I was sitting in the second row when I snapped this picture. One problem was that I could barely read what was being captured. The other problem was that when the facilitator threw a question out to 250 people in the audience, only one or two brave souls dared to answer.
I’ve grown more convinced that conference organizers should be encouraging and offering PollEverywhere to any facilitator who wants to engage the audience. How can PollEverywhere transform the audience’s experience? Here are three ways:
1. The audience is going to use their cell phones during a session anyway, why not have them use their cell phones to engage with your presentation (as opposed to checking email or posting a snarky tweet with the hashtag #imsooooooooooooobored)?
2. It’s safer than shouting out an answer in front of everyone. PollEverywhere allows presenters to poll their audience with a set of multiple choice questions. It also allows presenters to ask open-ended questions.
3. The audience gets their thoughts displayed “in lights.” Every audience member has an opportunity to take part in creating content during the session if they’re given an opportunity to answer a question and have their answer displayed on a projection screen.
Know someone who has a conference presentation coming up? Pass this along!
Want more tips on presentation skills? Follow me on Twitter!
A little introduction to the topic. Here are a few discussion prompts. Break into small groups with table facilitators to guide the conversation. Large group de-brief. No bullet-pointed PowerPoint slides. Heck, no slides at all! This is a textbook example of well-designed training built upon a strong foundation of adult learning, right?
Not so fast.
Earlier this week I had an opportunity to attend a 60-minute session on the topic of measuring training impact. Training that has a measurable impact – it’s the holy grail of the learning and development profession, right? Sign me up. In fact, sign my colleagues up too! I dragged a colleague to this workshop as well. We need to learn as much as we can on this topic because we certainly haven’t found a consistent way to crack this nut.
During the session, a facilitator framed the topic then turned us loose in small groups to discuss the topic. In my own small group, I felt I was able to offer brilliant insights into the challenges we face when trying to isolate training as a reason for improved business results. I took a look around the room and everyone was engaged. The room was abuzz.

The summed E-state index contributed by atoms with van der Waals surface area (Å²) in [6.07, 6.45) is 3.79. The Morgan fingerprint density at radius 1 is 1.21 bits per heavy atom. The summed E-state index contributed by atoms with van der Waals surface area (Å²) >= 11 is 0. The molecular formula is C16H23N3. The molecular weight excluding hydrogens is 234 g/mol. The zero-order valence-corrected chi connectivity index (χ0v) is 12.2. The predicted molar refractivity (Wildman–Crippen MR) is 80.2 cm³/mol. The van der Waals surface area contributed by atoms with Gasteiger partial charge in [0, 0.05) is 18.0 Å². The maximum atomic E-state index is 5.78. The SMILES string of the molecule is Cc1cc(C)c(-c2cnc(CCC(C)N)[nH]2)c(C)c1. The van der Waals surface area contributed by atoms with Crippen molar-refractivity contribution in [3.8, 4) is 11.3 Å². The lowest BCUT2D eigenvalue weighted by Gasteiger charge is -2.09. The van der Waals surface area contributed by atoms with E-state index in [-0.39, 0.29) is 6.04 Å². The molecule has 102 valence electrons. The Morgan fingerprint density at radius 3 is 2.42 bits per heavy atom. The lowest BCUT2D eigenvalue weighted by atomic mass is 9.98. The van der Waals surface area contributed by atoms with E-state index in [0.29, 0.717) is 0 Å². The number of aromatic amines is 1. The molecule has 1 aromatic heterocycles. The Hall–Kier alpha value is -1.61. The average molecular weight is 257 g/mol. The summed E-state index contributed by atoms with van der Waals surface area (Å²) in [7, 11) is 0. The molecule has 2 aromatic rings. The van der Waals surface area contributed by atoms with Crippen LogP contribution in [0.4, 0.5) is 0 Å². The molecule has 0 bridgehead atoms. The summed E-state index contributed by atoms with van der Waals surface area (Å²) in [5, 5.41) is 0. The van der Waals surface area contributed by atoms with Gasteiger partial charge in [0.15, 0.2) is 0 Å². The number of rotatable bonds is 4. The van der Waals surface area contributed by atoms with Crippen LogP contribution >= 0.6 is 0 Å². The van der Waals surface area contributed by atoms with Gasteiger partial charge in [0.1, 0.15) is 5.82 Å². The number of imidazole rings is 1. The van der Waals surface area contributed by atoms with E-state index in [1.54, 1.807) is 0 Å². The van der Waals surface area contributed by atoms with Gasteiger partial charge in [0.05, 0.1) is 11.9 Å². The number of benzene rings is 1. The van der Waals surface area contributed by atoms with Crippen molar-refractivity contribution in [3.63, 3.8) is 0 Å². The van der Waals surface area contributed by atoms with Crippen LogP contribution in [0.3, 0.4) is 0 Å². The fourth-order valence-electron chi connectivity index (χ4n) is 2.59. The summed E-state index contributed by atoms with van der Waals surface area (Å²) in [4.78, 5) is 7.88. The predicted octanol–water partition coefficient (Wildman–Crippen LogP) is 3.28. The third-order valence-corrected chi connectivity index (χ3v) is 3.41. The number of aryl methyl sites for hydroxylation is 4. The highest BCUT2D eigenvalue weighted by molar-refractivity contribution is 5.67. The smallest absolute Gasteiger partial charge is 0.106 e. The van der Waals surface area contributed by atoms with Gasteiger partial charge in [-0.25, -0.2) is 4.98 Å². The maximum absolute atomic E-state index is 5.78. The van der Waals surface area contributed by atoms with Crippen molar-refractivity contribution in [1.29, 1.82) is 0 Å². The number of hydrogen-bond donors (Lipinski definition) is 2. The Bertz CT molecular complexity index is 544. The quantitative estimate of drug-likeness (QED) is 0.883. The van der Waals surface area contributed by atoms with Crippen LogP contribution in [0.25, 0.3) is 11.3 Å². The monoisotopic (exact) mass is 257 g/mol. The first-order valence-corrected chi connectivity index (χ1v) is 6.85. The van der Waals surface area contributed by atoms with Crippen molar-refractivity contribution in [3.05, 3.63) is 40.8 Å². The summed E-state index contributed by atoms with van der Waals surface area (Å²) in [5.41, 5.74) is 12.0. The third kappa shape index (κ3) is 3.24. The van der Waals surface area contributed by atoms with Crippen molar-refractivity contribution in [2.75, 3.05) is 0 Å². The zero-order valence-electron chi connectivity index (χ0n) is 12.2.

Toward the end, each small group reported their insights. Time expired, a little end-of-session networking took place, and then we all headed our own separate ways. It was fun.
Later, I reached out to my colleague who attended and asked about her takeaways. She said: “I don’t know that I took away any new/better way to measure training. How about you?”
The truth was, I didn’t have any concrete takeaways either. I was kind of hoping my colleague was going to mention something that I somehow missed.
Last week, during a #chat2lrn Twitter chat, Patti Shank took a lot of flak (including from me) when she wrote this:
A6) I hate the word "engaging" #chat2lrn
— pattishank (@pattishank) February 12, 2015
When I reflected on the training experience I had this week, Patti’s words suddenly resonated with me. This training was ultra-engaging. And yet my colleague and I left without being able to do something new or differently or better.
Try our list of instructor-led training activities that are both engaging and effective.
Perhaps there should have been a more vigorous de-brief. Perhaps there should have been more instructor-led content, maybe even <gasp> lecture – either before or after the small group discussions.
I may not have new ways to measure the impact of my training initiatives, but I did carry three concrete takeaways from this experience:
- Sometimes, lecture isn’t completely evil.
- Sometimes, too many discussion-based activities can be counter-productive.
- Reflection is an essential habit following a learning experience. Even when concrete takeaways from the topic at hand prove to be elusive, learning can still happen.
And you? What kinds of things have you learned unexpectedly even though the actual topic at hand of a training session didn’t quite deliver for you? Leave your thoughts in the comments section.